I would suggest that your comment indirectly implies an important root of the problem. Many in the social sciences attempt to study human society as if it were an ant colony, from a distance, as if the observer is separate from the observed. As we look at human beings and their foibles and faults, we seem to be led to the conclusion that humans are nothing like what we would wish. We don't seem to be rational. We often don't seem to be moral. We in fact seem to be rather despicable creatures. Leaving it at that, we are tempted to throw up our arms and say "to hell with humans, we are beyond help". All our idealism, our attempts to be rational, to be good seem hopeless and futile.

    However I would like to take this further. Humans tend to be irrational. Humans tend to be selfish evil creatures. Our natural tendencies imply that we must try harder to overcome them. Because we tend to fall into irrationality, we must fight to be rational. Because we tend to be selfish and shallow means that we must try our best to nurture "the better angels in our nature". We will never "win" this battle. We will never vanquish evil and selfishness. But if we try, maybe, just maybe we can make our civilisation into a system that gives most of us a better and more fulfilling life.

  • Re:No suprise there (Score:5, Interesting)

    by internerdj ( 1319281 ) on Tuesday June 19, 2012 @03:48PM (#40374809)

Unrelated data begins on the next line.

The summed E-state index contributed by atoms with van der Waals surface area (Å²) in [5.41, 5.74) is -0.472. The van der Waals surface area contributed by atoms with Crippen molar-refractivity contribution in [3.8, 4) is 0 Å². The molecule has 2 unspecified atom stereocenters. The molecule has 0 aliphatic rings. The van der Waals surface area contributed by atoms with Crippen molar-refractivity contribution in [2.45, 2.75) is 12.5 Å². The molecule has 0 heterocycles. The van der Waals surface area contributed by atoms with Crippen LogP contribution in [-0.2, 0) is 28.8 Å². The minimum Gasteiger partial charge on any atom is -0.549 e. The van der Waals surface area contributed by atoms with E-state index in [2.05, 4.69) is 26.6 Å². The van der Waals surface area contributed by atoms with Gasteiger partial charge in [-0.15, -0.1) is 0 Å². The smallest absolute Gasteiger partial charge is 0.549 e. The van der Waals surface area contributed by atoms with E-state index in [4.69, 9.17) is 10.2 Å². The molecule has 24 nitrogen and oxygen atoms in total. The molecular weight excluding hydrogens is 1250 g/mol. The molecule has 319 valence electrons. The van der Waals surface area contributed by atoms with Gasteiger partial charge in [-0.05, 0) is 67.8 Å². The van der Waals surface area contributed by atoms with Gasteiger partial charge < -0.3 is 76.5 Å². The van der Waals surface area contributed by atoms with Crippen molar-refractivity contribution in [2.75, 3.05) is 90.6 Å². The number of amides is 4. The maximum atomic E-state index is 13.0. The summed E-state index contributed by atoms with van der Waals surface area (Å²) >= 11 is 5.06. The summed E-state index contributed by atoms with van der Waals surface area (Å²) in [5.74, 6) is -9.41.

Interestingly enough, the study separates Catholic schools from other private schools. I didn't see a reference to grade 12, but at grades 4 and 8 Catholic schooled children outperform publicly schooled children and are on par with privately schooled children. I don't know the statistics about how many Catholic schooled children grow up to be active Catholics; it seems like you have a better shot of being good at reason if you are trained by them.
  • by russotto ( 537200 ) on Tuesday June 19, 2012 @04:38PM (#40375699) Journal

    Case in point: scientists mentioned above believe that not being able to test 9 discrete choices with only the capacity to test 6 discrete choices is somehow a failure. Sure, you could test a few choices and extrapolate what the results of the missing choices might be, but you can't conclusively determine something you haven't tested.

    It's not obvious from the interface they give, but you can do it given a few (true) assumptions. The key thing is to note that you can do multiple experiments as long as the total is only 6 trays. The assumptions are that
    1) There is only one optimum fertilizer value, and it's one of the testable values
    2) If you're off by one, plants will grow better than if you're off by more than one.

    Given this, you just test 2,4,6, and 8. If one seems best, test the values on either side of it and pick the best of the three. If two seem equally good, you know the answer is between the two (but test it anyway).

Basic is a high level languish. APL is a high level anguish.